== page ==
6 July 2013
Somebody's watching meThe Straits Times
Does US-style Prism surveillance of citizens' online outpourings happen here? Insight's Tessa Wong looks at the issue.
SHOULD Singaporeans e-mailing friends, or clicking "like" on anything from a cat photo to Pink Dot's page, think twice about what they are doing?
Just how private your communications and online interactions are is giving cause for pause, when even in the United States - champion of democracy and human rights - no text message is sacred now.
Whistle-blower Edward Snowden, a former employee of a private contractor working for the National Security Agency, last month revealed a government surveillance system codenamed Prism that snooped on citizens' e-mail, video chats and more, in the name of homeland security.
It came hot on the heels of news that the agency was also obtaining phone logs from Verizon, one of America's largest telecommunications providers, thanks to a secret court order.
Both programmes were defended by President Barack Obama as having deterred at least 50 terror threats to the US.
Would such unfettered snooping by the Singapore Government be warranted in the interests of national security here, too?
Indeed, is there a Big Brother, Prism-like data surveillance system here? And what about the right to privacy, something Singaporeans may not have given much thought to until recently?
Should someone be watching the watchers, to curb any potential abuse of this mining of online outpourings?
ASKED whether it conducts any form of cyber surveillance, and how frequently it gathers individuals' private information, a Ministry of Home Affairs spokesman would say only that "as part of the evidence-gathering process provided for under the law, law enforcement agencies in Singapore may request from persons or organisations information that will help in their investigations into criminal cases".
Still, unlike the US, Singapore is quite clear that it emphasises keeping the nation safe over individual rights to privacy.
Legal and communications experts whom Insight spoke to said the Singapore Government is clearly positioned on one end of the spectrum. "There is little question that the Singapore position is to tilt the balance in favour of security," said Professor Ang Peng Hwa, director of the Singapore Internet Research Centre.
In Singapore, there are broadly phrased laws that give the Government wide access to data and communications such as SMSes, e-mail, call logs and websites you have accessed. It does not need a court order as laws allow it to directly obtain such information from firms.
You may not even know that your information has been given away, as telecommunications providers are bound to secrecy by their licence agreements signed with the Government.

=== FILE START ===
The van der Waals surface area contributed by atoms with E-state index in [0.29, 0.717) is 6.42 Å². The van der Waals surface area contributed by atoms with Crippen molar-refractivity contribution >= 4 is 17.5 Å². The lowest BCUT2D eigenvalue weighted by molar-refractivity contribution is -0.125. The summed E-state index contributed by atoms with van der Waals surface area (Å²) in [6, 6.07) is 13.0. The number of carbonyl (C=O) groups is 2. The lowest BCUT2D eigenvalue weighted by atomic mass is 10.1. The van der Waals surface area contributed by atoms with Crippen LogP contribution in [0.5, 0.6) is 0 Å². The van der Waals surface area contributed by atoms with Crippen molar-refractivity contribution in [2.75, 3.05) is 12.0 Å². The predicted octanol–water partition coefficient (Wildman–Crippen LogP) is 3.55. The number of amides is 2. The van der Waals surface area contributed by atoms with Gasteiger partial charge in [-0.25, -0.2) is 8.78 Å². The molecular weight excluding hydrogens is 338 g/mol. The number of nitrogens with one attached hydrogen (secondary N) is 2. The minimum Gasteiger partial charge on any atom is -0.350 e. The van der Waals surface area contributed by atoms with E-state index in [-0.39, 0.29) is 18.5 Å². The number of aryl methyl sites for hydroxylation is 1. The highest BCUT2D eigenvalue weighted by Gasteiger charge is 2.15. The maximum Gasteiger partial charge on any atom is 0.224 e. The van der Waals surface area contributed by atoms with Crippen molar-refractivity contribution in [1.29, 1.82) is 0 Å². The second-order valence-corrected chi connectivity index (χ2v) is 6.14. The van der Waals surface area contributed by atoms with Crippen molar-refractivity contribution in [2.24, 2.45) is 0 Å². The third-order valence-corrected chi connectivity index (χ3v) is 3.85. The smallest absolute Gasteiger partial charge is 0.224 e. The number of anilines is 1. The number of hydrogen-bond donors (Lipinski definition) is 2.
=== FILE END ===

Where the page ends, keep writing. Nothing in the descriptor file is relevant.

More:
January's amendment to the Computer Misuse and Cybersecurity Act has also opened the possibility of the Government being able to compel organisations to do pre-emptive surveillance.
In the US, domestic surveillance requires a warrant obtained under the Foreign Intelligence Surveillance Act (Fisa), which came into effect in 1978. A secret court set up under the Act grants these warrants. Following the 9/11 attacks, the Bush administration began a secret warrantless surveillance programme of calls and e-mail going in and out of the US. In 2007, the Fisa court ordered that the programme had to obtain its approval to continue.
In Singapore, the state has not needed court orders to authorise obtaining data for decades. For instance, the broadly worded provision in the Criminal Procedure Code that allows the police to obtain anything deemed related to an investigation has been on the books since the code was enacted in 1955.
Striking the right note
CERTAINLY, in a post-9/11 world where terrorism is a top concern, the case for governments to have increasingly wider access to private data has grown stronger.
Australian lawmakers have recently proposed to force phone and Internet companies to hold up to two years' worth of phone calls and e-mail data to track potential criminal activity. Meanwhile, the Indian government plans to roll out a surveillance programme by next month called the Central Monitoring System that will monitor texts, social media engagement and phone calls.
In Singapore, potential threats by terrorists have been identified partly from tracking websites they visited and their e-mail. Singapore has also been the target of cyber attacks, with at least seven waves of malicious e-mail attacks directed at delegates at the Asia-Pacific Economic Cooperation forum meeting in 2009.
But some citizens may worry that such invasive powers can be used for purposes other than national security. There have already been recorded instances of individuals abusing their access to citizens' private information.
In 2009, a police officer was convicted of accessing his office database to get the addresses and criminal records of several individuals, including former girlfriends. The year before, a senior officer with the Immigration and Checkpoints Authority was jailed for assisting his foreign mistress to enter Singapore with a fake identity, and one of the charges was related to accessing the authority's computer system for personal use.
Lawyer Gilbert Leong, who has spoken on data protection before, pointed out that in large-scale cyber surveillance, the privacy of a great number of individuals who have done nothing wrong is sacrificed for an uncertain payoff. He said: "It is not certain if such surveillance would yield anything at all. But what is certain is that many innocent people would have had their data traffic monitored."
Ironically, people now make it easy to collect data about them as they blithely share information on social media sites. Companies such as Facebook, Google and Yahoo already track users' e-mail, searches and other online activity, for the purpose of earning money from targeted advertisements.